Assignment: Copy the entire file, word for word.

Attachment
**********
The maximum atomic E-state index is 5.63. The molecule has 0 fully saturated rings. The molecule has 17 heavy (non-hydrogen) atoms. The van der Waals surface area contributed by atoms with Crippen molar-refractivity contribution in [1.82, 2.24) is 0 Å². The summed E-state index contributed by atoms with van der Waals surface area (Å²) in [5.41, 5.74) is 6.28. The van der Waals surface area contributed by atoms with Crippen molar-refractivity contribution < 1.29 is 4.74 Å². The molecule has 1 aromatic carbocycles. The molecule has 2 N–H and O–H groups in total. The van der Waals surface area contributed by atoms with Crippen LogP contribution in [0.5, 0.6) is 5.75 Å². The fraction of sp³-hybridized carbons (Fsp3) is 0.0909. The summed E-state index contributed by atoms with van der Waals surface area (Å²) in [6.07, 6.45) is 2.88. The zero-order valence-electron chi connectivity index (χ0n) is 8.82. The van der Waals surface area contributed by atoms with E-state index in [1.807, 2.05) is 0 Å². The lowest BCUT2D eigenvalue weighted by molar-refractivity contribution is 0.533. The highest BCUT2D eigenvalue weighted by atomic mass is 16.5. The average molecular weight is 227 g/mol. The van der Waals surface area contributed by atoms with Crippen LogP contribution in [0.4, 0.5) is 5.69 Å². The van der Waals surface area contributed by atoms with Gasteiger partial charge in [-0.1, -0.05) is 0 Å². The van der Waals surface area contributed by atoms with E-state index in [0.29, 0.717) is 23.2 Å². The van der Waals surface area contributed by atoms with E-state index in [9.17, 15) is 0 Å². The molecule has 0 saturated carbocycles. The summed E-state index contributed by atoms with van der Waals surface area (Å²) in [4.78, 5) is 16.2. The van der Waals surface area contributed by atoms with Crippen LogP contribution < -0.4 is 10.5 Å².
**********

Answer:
The maximum atomic E-state index is 5.63. The molecule has 0 fully saturated rings. The molecule has 17 heavy (non-hydrogen) atoms. The van der Waals surface area contributed by atoms with Crippen molar-refractivity contribution in [1.82, 2.24) is 0 Å². The summed E-state index contributed by atoms with van der Waals surface area (Å²) in [5.41, 5.74) is 6.28. The van der Waals surface area contributed by atoms with Crippen molar-refractivity contribution < 1.29 is 4.74 Å². The molecule has 1 aromatic carbocycles. The molecule has 2 N–H and O–H groups in total. The van der Waals surface area contributed by atoms with Crippen LogP contribution in [0.5, 0.6) is 5.75 Å². The fraction of sp³-hybridized carbons (Fsp3) is 0.0909. The summed E-state index contributed by atoms with van der Waals surface area (Å²) in [6.07, 6.45) is 2.88. The zero-order valence-electron chi connectivity index (χ0n) is 8.82. The van der Waals surface area contributed by atoms with E-state index in [1.807, 2.05) is 0 Å². The lowest BCUT2D eigenvalue weighted by molar-refractivity contribution is 0.533. The highest BCUT2D eigenvalue weighted by atomic mass is 16.5. The average molecular weight is 227 g/mol. The van der Waals surface area contributed by atoms with Crippen LogP contribution in [0.4, 0.5) is 5.69 Å². The van der Waals surface area contributed by atoms with Gasteiger partial charge in [-0.1, -0.05) is 0 Å². The van der Waals surface area contributed by atoms with E-state index in [0.29, 0.717) is 23.2 Å². The van der Waals surface area contributed by atoms with E-state index in [9.17, 15) is 0 Å². The molecule has 0 saturated carbocycles. The summed E-state index contributed by atoms with van der Waals surface area (Å²) in [4.78, 5) is 16.2. The van der Waals surface area contributed by atoms with Crippen LogP contribution < -0.4 is 10.5 Å².